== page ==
The blog that dares not speak its name, although this doesn’t prevent the professional from asking the amateur for help.

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Deaf to Bill, 2019.

A polemic (/pəˈlɛmɪk/) is contentious rhetoric that is intended to support a specific position by aggressive claims and undermining of the opposing position. Polemics are mostly seen in arguments about controversial topics. The practice of such argumentation is called polemics. A person who often writes polemics, or who speaks polemically, is called a polemicist.

With voting underway, and election “day” just around the corner, you’ll have noticed that the News and Tribune has had almost nothing to say about the candidates and issues.

This has been true about New Albany, the newspaper’s most consistently neglected coverage area, as well as for races in Clark County, where the newspaper now allocates most of its sadly flagging energies.

Let’s delve into double standards, but first, as a citizen polemicist, I don’t mind being held to a higher bar when it comes to submissions. Still, the hypocrisy gets to me at times.

My letters to the editor, which are not allowed to bear a signature that includes “NA Confidential” as identifier, always are subject to scrupulous editing for proof and evidence — even as Bill’s and Susan’s Excellent Adventure runs two weekly Christianity columns and permits numerous Christian advocacy letters to the editor, one imagines without the same scrupulous fact checking, because if such were to be applied to the absence of facts … well, you know.

It’s faith, isn’t it?

At times even an “online comment” merits a follow-up, hence an amusing exchange from March. I’d mentioned Jeff Gahan’s pay-to-play corruption in this comment about Chris Morris’ abortion column.

Note the irony of the first example in this definition of corruption.

1. dishonest or fraudulent conduct by those in power, typically involving bribery.

“the journalist who wants to expose corruption in high places”

synonyms: dishonesty, dishonest dealings, unscrupulousness, deceit, deception, duplicity, double-dealing, fraud, fraudulence, misconduct, lawbreaking, crime, criminality, delinquency, wrongdoing, villainy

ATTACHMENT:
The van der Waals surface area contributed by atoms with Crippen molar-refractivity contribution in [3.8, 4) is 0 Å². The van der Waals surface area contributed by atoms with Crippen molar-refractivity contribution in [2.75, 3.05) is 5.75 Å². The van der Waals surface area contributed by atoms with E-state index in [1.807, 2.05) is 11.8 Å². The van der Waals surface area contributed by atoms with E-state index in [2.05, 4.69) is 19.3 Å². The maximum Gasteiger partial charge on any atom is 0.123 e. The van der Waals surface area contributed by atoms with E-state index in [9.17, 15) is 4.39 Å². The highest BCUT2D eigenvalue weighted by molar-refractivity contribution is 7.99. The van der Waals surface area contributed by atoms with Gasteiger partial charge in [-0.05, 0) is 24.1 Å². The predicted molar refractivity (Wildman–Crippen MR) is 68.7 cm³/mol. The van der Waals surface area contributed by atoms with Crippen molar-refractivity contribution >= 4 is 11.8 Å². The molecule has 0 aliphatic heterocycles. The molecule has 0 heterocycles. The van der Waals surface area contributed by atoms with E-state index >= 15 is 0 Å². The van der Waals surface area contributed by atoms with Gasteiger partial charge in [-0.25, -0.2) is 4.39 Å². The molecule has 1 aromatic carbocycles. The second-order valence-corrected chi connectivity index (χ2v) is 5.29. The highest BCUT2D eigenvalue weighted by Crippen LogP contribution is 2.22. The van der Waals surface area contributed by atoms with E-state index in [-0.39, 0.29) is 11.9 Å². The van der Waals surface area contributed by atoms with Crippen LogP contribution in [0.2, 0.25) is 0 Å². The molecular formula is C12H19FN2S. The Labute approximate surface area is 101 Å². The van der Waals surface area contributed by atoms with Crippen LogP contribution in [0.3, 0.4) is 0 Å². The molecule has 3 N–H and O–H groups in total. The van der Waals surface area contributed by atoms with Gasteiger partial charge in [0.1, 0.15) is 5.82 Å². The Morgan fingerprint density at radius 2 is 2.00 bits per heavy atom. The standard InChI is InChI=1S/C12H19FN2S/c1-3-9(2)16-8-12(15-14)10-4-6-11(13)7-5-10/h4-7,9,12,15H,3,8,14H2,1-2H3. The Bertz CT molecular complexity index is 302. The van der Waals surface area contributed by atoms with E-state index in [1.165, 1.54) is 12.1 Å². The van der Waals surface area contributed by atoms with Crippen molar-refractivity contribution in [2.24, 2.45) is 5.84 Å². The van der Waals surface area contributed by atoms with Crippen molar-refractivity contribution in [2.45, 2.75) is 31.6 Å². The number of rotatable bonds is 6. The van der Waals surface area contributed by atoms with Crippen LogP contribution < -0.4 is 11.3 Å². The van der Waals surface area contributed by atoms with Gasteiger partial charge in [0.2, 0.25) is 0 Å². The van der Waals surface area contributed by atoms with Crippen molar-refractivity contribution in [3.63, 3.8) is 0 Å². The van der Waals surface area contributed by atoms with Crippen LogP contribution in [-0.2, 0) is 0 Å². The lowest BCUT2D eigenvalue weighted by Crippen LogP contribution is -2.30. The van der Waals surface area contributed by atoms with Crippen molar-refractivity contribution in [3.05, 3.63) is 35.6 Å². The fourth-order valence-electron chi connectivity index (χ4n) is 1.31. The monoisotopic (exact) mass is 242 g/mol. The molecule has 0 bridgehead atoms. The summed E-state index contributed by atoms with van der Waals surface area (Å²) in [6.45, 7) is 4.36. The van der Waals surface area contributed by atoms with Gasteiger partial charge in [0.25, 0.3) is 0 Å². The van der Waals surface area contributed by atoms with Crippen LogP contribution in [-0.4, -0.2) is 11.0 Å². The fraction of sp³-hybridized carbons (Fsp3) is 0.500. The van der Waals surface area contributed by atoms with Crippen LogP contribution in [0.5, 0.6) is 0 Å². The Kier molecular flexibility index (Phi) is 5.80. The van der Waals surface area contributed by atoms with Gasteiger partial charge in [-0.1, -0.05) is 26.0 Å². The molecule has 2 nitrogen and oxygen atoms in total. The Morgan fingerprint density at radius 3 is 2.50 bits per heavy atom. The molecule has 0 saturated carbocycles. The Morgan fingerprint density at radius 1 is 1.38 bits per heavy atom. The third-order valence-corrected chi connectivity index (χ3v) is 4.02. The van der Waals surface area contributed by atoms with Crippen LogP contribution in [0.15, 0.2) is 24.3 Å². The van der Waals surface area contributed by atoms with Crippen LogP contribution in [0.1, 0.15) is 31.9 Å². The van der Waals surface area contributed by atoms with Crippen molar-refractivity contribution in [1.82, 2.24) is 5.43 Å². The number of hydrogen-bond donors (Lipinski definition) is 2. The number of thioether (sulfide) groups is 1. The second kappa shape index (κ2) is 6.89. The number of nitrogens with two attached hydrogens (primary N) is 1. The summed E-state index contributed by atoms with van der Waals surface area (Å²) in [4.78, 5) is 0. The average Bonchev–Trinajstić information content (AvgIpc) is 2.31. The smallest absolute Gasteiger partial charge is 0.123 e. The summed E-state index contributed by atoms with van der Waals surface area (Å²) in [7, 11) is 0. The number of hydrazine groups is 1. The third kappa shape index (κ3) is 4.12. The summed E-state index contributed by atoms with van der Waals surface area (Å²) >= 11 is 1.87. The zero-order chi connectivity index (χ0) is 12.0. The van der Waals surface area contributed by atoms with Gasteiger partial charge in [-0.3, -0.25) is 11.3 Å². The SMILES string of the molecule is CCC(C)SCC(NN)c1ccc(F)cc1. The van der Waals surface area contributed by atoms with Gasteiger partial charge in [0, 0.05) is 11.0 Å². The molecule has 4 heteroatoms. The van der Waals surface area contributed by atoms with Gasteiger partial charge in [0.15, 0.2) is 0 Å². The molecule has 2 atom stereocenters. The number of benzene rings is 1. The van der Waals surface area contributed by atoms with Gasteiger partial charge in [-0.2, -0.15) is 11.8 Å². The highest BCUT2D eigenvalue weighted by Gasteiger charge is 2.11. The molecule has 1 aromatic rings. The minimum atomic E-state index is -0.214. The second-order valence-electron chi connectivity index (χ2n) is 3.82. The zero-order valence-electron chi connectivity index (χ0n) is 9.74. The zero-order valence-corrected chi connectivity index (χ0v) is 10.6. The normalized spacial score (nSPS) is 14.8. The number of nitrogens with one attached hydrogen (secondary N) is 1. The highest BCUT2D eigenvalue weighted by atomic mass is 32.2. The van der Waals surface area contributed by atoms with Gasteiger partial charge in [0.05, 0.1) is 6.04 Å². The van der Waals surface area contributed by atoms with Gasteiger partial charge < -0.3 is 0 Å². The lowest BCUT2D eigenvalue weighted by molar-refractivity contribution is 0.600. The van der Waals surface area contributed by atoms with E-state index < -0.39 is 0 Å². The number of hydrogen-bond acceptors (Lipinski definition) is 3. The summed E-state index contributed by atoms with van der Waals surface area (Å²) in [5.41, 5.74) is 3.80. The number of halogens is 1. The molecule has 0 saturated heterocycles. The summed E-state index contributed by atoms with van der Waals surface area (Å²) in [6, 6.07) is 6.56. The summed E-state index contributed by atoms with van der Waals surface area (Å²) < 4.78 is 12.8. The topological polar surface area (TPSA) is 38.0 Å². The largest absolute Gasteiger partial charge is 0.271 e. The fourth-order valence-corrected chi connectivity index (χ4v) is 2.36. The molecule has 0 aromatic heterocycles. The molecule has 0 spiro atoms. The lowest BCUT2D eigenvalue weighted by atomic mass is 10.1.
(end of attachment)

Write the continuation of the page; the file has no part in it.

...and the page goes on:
2. the process by which something, typically a word or expression, is changed from its original use or meaning to one that is regarded as erroneous or debased.

synonyms: alteration, falsification, doctoring, manipulation, manipulating, fudging, adulteration, debasement, degradation, abuse, subversion, misrepresentation, misapplication; rarevitiation

“these figures have been subject to corruption”

Corruption is a many-splendoured concept, gloriously mutable for the purpose of polemics. Less so any newspaper blithely content to be a feel-good lifestyle publication to the exclusion of its duty to afflict the comfortable while comforting the afflicted.

Here is our cyber trail.



From: Susan Duncan
To: Roger Baylor
Cc: Bill Hanson – NT

Mar 22 at 3:40 PM

Roger,

Your online comment references “corruption,” indicating criminal wrongdoing. Where is your proof?

Susan



From: Roger A. Baylor
To: Susan Duncan
Cc: Bill Hanson – NT

Mar 22 at 5:48 PM

Don’t worry, guys. I protected your star mayoral $ advertiser by not mentioning his name. I could be talking about any mayor, couldn’t I? Now can you give us a reporter, as opposed to a crusading anti-abortionist steno?

R


From: Susan Duncan
To: Roger A. Baylor
Cc: Bill Hanson – NT

Mar 22 at 6:45 PM

You could be referencing any mayor; however, you posted the comment on a column by our assistant editor based in New Albany.

I’m not worried about advertising money from anyone, including mayors — nor do we make coverage decisions based on who does or doesn’t advertise in the newspaper.